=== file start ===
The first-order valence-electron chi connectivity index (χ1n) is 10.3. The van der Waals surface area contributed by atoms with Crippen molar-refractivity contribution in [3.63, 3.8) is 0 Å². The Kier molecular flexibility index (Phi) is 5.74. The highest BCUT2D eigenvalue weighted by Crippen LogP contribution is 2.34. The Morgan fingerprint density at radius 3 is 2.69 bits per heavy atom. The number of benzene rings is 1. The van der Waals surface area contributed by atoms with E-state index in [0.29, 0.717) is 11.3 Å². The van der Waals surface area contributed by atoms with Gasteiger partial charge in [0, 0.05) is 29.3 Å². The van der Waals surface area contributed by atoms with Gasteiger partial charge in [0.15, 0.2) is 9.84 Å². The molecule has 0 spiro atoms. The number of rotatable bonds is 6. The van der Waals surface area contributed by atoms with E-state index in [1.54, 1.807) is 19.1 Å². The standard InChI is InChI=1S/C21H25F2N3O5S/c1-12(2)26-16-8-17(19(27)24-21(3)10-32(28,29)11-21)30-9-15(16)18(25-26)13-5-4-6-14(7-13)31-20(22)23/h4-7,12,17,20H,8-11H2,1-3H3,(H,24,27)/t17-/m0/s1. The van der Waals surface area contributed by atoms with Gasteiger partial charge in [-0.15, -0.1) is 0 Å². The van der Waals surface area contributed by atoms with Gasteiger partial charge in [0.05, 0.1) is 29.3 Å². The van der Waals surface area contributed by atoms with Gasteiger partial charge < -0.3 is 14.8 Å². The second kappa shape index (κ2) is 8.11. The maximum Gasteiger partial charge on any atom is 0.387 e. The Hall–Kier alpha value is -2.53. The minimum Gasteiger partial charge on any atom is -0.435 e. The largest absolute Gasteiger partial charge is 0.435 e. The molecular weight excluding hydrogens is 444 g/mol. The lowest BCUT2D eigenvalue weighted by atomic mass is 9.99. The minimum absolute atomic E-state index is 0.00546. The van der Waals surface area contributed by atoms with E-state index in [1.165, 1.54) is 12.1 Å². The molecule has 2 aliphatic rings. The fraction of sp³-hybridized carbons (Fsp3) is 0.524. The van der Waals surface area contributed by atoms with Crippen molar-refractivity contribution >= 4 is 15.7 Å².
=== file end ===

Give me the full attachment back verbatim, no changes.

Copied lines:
The first-order valence-electron chi connectivity index (χ1n) is 10.3. The van der Waals surface area contributed by atoms with Crippen molar-refractivity contribution in [3.63, 3.8) is 0 Å². The Kier molecular flexibility index (Phi) is 5.74. The highest BCUT2D eigenvalue weighted by Crippen LogP contribution is 2.34. The Morgan fingerprint density at radius 3 is 2.69 bits per heavy atom. The number of benzene rings is 1. The van der Waals surface area contributed by atoms with E-state index in [0.29, 0.717) is 11.3 Å². The van der Waals surface area contributed by atoms with Gasteiger partial charge in [0, 0.05) is 29.3 Å². The van der Waals surface area contributed by atoms with Gasteiger partial charge in [0.15, 0.2) is 9.84 Å². The molecule has 0 spiro atoms. The number of rotatable bonds is 6. The van der Waals surface area contributed by atoms with E-state index in [1.54, 1.807) is 19.1 Å². The standard InChI is InChI=1S/C21H25F2N3O5S/c1-12(2)26-16-8-17(19(27)24-21(3)10-32(28,29)11-21)30-9-15(16)18(25-26)13-5-4-6-14(7-13)31-20(22)23/h4-7,12,17,20H,8-11H2,1-3H3,(H,24,27)/t17-/m0/s1. The van der Waals surface area contributed by atoms with Gasteiger partial charge in [-0.15, -0.1) is 0 Å². The van der Waals surface area contributed by atoms with Gasteiger partial charge in [0.05, 0.1) is 29.3 Å². The van der Waals surface area contributed by atoms with Gasteiger partial charge < -0.3 is 14.8 Å². The second kappa shape index (κ2) is 8.11. The maximum Gasteiger partial charge on any atom is 0.387 e. The Hall–Kier alpha value is -2.53. The minimum Gasteiger partial charge on any atom is -0.435 e. The largest absolute Gasteiger partial charge is 0.435 e. The molecular weight excluding hydrogens is 444 g/mol. The lowest BCUT2D eigenvalue weighted by atomic mass is 9.99. The minimum absolute atomic E-state index is 0.00546. The van der Waals surface area contributed by atoms with E-state index in [1.165, 1.54) is 12.1 Å². The molecule has 2 aliphatic rings. The fraction of sp³-hybridized carbons (Fsp3) is 0.524. The van der Waals surface area contributed by atoms with Crippen molar-refractivity contribution >= 4 is 15.7 Å².